Tuesday, November 15, 2016
Sacred theatre in a private space
What is happening in the world is a nightmare.
It’s no consolation that I saw it coming. I remember writing when I set up my website some time in the nineties that our democratic institutions were plainly inadequate for the massive changes confronting the world.
The UK votes for Brexit; the US votes for Trump. As Noam Chomsky says, it is extraordinary that we should choose so clearly to accelerate our self destruction.
All I can do in the face of all this is keep making theatre.
Creating it every way I can.
On November 6th I was invited to perform JESUS QUEEN OF HEAVEN in a private house.
I said yes because I wanted to experiment. I wanted to see if it was possible to turn up at an unknown space late in the afternoon, arrive with empty hands, and perform the show to an audience that night.
It was a theatre producer who invited me to do it in his wife’s family’s house.
An old house, by Sao Paulo standards, I’d guess dating from the 1920’s, built by a Lebanese immigrant to Brazil who wanted somewhere big enough to bring his family over.
In the last few years it’s fallen into disuse, and my friend is slowly beginning to reclaim it.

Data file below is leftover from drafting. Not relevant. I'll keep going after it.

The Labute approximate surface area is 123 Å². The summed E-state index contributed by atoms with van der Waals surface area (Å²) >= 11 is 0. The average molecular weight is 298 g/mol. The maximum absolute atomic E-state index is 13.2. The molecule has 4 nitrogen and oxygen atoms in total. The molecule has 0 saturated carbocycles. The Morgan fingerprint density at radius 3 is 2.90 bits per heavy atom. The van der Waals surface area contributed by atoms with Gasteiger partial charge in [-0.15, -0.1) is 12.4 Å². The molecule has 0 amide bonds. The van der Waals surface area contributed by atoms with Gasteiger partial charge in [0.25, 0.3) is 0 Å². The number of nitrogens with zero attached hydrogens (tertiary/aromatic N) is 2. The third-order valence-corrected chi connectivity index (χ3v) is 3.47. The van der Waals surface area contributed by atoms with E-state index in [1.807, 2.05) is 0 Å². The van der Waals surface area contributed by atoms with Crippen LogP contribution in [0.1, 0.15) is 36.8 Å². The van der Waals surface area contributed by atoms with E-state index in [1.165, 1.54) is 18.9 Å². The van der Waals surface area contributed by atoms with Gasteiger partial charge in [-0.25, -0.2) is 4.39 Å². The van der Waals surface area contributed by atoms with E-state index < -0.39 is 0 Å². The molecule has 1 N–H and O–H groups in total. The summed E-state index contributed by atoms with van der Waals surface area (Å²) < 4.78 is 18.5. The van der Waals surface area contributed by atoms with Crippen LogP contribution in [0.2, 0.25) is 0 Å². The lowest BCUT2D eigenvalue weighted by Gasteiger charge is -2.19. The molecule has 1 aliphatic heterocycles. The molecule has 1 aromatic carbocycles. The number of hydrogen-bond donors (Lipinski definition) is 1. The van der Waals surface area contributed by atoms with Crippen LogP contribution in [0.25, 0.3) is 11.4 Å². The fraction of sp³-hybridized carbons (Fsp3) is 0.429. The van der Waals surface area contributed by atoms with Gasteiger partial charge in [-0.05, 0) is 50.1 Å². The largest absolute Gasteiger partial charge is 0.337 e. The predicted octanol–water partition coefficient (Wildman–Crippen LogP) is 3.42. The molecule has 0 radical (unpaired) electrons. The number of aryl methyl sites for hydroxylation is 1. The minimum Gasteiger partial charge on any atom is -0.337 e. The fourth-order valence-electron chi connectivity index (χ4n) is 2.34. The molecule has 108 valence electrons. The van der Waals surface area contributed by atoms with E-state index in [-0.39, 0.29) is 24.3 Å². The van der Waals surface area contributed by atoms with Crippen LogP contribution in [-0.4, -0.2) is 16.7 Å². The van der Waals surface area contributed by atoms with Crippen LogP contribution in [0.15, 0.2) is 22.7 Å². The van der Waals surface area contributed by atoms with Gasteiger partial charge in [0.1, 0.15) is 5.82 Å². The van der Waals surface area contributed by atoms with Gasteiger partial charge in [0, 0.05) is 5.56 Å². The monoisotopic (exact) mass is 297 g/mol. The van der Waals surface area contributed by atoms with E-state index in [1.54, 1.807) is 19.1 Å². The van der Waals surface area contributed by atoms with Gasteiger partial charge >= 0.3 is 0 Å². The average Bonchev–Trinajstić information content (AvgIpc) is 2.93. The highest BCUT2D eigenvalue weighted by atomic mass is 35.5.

I’d asked him to provide bread and wine and candles; suggested a fee which he undertook to collect from his guests. Which he did; and before I left for my hotel gave me at least double in notes in an old cardboard box.
The room I was to perform in was big enough to seat 27 people crammed together and with just enough space for a small table to serve as an altar, two wooden boxes to put candles on, and a desk lamp in each corner.
It was lit by two old desk lamps, which I found somewhere, the rather gorgeous light fitting in the centre of the room, and the candles which I’d asked my friend to supply.
I poured the wine into plastic shot glasses which I placed on a tray, found a white table cloth for the altar, and used my rainbow scarf to wrap the bread in.
It couldn’t have been simpler. And it worked.
I won’t forget those 27 faces lit by candlelight, all focussed so intently on trying to understand a foreign language, some with tears rolling down their cheeks…
This was sacred theatre.
And it strengthens me, somehow, to know it can be done. That it can work artistically and economically.
Because, faced with the hatred that surrounds us, a theatre based on compassion and empathy may be the most effective weapon that we have.
And we need to keep finding ways to create it.
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